Tuesday, April 14, 2015

Third Man - V. Ramnarayan

'Third Man' is written by a cricketer who many feel should have played for India - V. Ramnarayan. Ram of course feels that he was in the wrong profession at the wrong time, being the third off spinner behind E.A.S. Prasanna and S. Venkataraghavan during his time. Having Venkat ahead of him in the Tamil Nadu squad always blocked his way into the team as an off spinner, so Ram was fortuitous that his job as a young bank officer took him to Andhra Pradesh and then to Hyderabad where he first played for SBI and later on for Andhra Bank. More importantly he shook off some firmly entrenched off spinners - Noshir Mehta for one (who recently completed playing 50 years of league cricket - I envy him) who was very much a son of the soil. Ram forced his way into the star studded and highly glamourous Hyderabad side - M.L. Jaisimha, M.A.K. Pataudi, Abbas Ali Baig, Abid Ali, Jayantilal, Govind Raj, Krishnamurthi and young Narasimha Rao - all who played for India at about the same time by sheer weight of his performances. His obvious talent drew many die-hard supporters who predicted that he'd play for India even as he was still struggling to get a regular place in the bank side. What Ram did in those wonderful five years at Hyderabad after he made his Ranji debut at the age of 28, and was the highest wicket taker for all that time, was wonderful stuff.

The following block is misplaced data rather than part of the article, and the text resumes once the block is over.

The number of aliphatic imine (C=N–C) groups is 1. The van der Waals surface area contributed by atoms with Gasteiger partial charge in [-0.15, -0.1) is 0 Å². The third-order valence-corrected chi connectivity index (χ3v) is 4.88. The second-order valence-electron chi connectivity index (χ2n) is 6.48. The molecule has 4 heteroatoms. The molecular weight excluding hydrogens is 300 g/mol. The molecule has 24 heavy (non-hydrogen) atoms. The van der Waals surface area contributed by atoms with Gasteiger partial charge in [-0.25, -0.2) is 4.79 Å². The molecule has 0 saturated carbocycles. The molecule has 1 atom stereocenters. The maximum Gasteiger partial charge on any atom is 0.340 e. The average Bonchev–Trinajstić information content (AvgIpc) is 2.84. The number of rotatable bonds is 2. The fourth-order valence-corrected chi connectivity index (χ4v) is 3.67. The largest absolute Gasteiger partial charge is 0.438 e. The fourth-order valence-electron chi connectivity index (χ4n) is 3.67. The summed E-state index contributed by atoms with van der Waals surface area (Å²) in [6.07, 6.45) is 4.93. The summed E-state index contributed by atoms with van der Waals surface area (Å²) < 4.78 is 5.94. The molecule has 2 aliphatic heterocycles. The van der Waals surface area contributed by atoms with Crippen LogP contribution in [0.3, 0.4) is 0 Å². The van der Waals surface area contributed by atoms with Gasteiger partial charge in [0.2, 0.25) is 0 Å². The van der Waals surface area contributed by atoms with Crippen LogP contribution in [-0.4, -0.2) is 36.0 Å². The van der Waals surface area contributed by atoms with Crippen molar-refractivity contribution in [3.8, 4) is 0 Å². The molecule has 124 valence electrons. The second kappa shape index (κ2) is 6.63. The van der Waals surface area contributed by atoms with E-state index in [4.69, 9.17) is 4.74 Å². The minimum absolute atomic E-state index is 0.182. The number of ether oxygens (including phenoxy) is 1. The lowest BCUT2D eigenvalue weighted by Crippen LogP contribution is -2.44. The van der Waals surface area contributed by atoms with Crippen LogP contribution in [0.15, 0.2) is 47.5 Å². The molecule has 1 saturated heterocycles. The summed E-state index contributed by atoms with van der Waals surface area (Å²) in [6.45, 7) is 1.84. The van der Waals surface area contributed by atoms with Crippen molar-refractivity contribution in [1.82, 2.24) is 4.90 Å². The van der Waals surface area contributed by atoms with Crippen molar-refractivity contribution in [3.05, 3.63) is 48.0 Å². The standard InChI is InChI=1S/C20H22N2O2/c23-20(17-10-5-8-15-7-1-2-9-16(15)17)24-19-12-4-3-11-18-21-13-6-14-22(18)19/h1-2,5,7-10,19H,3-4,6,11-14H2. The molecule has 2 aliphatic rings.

Any cricketer worth his salt will know the import of the cover page - G.R. Vishwanath being caught and bowled by Ramnarayan - a mode of dismissal that only the greatest of greats in the off spinning craft can command through their control of the variations on the ball and the way they deceive batsmen in the air. Off spinners who take more caught and bowled wickets are considered to belong to the highest class and to take the wicket of one of the greatest batsmen India has ever produced in such fashion is ample proof of Ram's capabilities. That one picture puts all arguments to doubt. This man was a class act. 'He was magical,' say his team mates of those days with an admiration that they can hardly hide.